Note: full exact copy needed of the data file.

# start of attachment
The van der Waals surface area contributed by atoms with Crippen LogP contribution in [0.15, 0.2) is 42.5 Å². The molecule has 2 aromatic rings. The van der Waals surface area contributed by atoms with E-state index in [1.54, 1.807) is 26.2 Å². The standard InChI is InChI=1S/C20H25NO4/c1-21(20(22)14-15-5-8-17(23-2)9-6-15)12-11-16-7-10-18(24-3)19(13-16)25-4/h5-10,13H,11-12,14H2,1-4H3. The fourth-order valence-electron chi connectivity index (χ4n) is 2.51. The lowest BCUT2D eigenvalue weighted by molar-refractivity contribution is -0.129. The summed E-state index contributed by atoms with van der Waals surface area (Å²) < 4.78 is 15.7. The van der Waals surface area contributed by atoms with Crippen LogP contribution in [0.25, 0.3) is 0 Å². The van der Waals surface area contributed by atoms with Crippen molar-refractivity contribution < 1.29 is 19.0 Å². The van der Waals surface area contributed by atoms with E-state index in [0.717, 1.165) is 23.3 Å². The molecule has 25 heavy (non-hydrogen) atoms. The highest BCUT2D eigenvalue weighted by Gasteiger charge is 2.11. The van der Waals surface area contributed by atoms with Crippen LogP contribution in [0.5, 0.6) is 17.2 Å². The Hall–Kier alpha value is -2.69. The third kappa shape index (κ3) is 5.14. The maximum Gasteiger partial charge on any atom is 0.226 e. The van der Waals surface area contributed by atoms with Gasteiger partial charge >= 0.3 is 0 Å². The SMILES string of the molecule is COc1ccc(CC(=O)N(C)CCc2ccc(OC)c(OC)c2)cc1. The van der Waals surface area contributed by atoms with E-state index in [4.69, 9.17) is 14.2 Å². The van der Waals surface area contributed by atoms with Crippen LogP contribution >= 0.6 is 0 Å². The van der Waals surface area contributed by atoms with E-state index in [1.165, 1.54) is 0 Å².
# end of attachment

The van der Waals surface area contributed by atoms with Crippen LogP contribution in [0.15, 0.2) is 42.5 Å². The molecule has 2 aromatic rings. The van der Waals surface area contributed by atoms with E-state index in [1.54, 1.807) is 26.2 Å². The standard InChI is InChI=1S/C20H25NO4/c1-21(20(22)14-15-5-8-17(23-2)9-6-15)12-11-16-7-10-18(24-3)19(13-16)25-4/h5-10,13H,11-12,14H2,1-4H3. The fourth-order valence-electron chi connectivity index (χ4n) is 2.51. The lowest BCUT2D eigenvalue weighted by molar-refractivity contribution is -0.129. The summed E-state index contributed by atoms with van der Waals surface area (Å²) < 4.78 is 15.7. The van der Waals surface area contributed by atoms with Crippen LogP contribution in [0.25, 0.3) is 0 Å². The van der Waals surface area contributed by atoms with Crippen molar-refractivity contribution < 1.29 is 19.0 Å². The van der Waals surface area contributed by atoms with E-state index in [0.717, 1.165) is 23.3 Å². The molecule has 25 heavy (non-hydrogen) atoms. The highest BCUT2D eigenvalue weighted by Gasteiger charge is 2.11. The van der Waals surface area contributed by atoms with Crippen LogP contribution in [0.5, 0.6) is 17.2 Å². The Hall–Kier alpha value is -2.69. The third kappa shape index (κ3) is 5.14. The maximum Gasteiger partial charge on any atom is 0.226 e. The van der Waals surface area contributed by atoms with Gasteiger partial charge >= 0.3 is 0 Å². The SMILES string of the molecule is COc1ccc(CC(=O)N(C)CCc2ccc(OC)c(OC)c2)cc1. The van der Waals surface area contributed by atoms with E-state index in [4.69, 9.17) is 14.2 Å². The van der Waals surface area contributed by atoms with Crippen LogP contribution >= 0.6 is 0 Å². The van der Waals surface area contributed by atoms with E-state index in [1.165, 1.54) is 0 Å².